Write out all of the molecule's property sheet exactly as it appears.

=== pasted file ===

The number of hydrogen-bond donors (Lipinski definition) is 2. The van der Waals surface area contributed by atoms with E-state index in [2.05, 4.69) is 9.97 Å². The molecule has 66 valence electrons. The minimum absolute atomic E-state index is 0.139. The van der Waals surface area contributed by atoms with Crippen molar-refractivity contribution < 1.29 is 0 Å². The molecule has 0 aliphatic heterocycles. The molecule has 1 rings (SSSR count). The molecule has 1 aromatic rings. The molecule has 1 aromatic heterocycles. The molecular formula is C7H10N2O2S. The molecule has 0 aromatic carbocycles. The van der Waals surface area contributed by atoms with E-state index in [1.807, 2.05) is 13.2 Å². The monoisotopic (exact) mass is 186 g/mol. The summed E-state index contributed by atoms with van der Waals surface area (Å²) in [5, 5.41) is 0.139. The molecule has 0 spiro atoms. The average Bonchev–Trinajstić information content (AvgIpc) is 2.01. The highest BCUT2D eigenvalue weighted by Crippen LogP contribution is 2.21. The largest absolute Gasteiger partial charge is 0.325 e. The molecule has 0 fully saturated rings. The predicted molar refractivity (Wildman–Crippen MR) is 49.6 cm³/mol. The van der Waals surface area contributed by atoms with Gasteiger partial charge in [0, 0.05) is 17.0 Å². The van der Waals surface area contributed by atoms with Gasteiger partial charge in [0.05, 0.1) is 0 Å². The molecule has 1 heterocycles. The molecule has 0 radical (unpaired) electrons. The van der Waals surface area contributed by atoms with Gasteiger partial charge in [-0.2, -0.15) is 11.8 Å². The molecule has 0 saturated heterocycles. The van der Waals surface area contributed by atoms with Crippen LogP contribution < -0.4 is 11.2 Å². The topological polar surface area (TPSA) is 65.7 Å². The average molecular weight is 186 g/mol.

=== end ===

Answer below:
The number of hydrogen-bond donors (Lipinski definition) is 2. The van der Waals surface area contributed by atoms with E-state index in [2.05, 4.69) is 9.97 Å². The molecule has 66 valence electrons. The minimum absolute atomic E-state index is 0.139. The van der Waals surface area contributed by atoms with Crippen molar-refractivity contribution < 1.29 is 0 Å². The molecule has 0 aliphatic heterocycles. The molecule has 1 rings (SSSR count). The molecule has 1 aromatic rings. The molecule has 1 aromatic heterocycles. The molecular formula is C7H10N2O2S. The molecule has 0 aromatic carbocycles. The van der Waals surface area contributed by atoms with E-state index in [1.807, 2.05) is 13.2 Å². The monoisotopic (exact) mass is 186 g/mol. The summed E-state index contributed by atoms with van der Waals surface area (Å²) in [5, 5.41) is 0.139. The molecule has 0 spiro atoms. The average Bonchev–Trinajstić information content (AvgIpc) is 2.01. The highest BCUT2D eigenvalue weighted by Crippen LogP contribution is 2.21. The largest absolute Gasteiger partial charge is 0.325 e. The molecule has 0 fully saturated rings. The predicted molar refractivity (Wildman–Crippen MR) is 49.6 cm³/mol. The van der Waals surface area contributed by atoms with Gasteiger partial charge in [0, 0.05) is 17.0 Å². The van der Waals surface area contributed by atoms with Gasteiger partial charge in [0.05, 0.1) is 0 Å². The molecule has 1 heterocycles. The molecule has 0 radical (unpaired) electrons. The van der Waals surface area contributed by atoms with Gasteiger partial charge in [-0.2, -0.15) is 11.8 Å². The molecule has 0 saturated heterocycles. The van der Waals surface area contributed by atoms with Crippen LogP contribution < -0.4 is 11.2 Å². The topological polar surface area (TPSA) is 65.7 Å². The average molecular weight is 186 g/mol.